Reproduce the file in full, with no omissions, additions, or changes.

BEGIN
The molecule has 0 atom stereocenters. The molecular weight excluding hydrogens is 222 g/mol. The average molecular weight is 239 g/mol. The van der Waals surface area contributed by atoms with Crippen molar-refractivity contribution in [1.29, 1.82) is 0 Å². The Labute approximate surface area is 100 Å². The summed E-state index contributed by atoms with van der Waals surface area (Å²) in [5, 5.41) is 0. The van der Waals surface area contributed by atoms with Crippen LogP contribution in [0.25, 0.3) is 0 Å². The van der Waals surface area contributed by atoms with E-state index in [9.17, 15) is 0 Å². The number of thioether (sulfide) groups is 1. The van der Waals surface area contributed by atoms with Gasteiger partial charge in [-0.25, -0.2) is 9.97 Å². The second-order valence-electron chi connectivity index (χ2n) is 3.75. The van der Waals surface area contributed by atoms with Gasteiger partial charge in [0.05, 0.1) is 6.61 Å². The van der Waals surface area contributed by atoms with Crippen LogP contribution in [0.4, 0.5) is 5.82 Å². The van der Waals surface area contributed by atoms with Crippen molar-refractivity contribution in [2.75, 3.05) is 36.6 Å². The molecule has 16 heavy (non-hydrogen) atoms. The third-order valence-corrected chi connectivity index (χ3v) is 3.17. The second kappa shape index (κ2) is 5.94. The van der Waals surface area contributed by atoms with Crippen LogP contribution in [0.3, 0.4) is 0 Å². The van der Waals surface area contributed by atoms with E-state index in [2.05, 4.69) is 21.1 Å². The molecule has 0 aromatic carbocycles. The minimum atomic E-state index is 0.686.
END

The molecule has 0 atom stereocenters. The molecular weight excluding hydrogens is 222 g/mol. The average molecular weight is 239 g/mol. The van der Waals surface area contributed by atoms with Crippen molar-refractivity contribution in [1.29, 1.82) is 0 Å². The Labute approximate surface area is 100 Å². The summed E-state index contributed by atoms with van der Waals surface area (Å²) in [5, 5.41) is 0. The van der Waals surface area contributed by atoms with Crippen LogP contribution in [0.25, 0.3) is 0 Å². The van der Waals surface area contributed by atoms with E-state index in [9.17, 15) is 0 Å². The number of thioether (sulfide) groups is 1. The van der Waals surface area contributed by atoms with Gasteiger partial charge in [-0.25, -0.2) is 9.97 Å². The second-order valence-electron chi connectivity index (χ2n) is 3.75. The van der Waals surface area contributed by atoms with Gasteiger partial charge in [0.05, 0.1) is 6.61 Å². The van der Waals surface area contributed by atoms with Crippen LogP contribution in [0.4, 0.5) is 5.82 Å². The van der Waals surface area contributed by atoms with Crippen molar-refractivity contribution in [2.75, 3.05) is 36.6 Å². The molecule has 16 heavy (non-hydrogen) atoms. The third-order valence-corrected chi connectivity index (χ3v) is 3.17. The second kappa shape index (κ2) is 5.94. The van der Waals surface area contributed by atoms with Crippen LogP contribution in [0.3, 0.4) is 0 Å². The van der Waals surface area contributed by atoms with E-state index in [2.05, 4.69) is 21.1 Å². The molecule has 0 aromatic carbocycles. The minimum atomic E-state index is 0.686.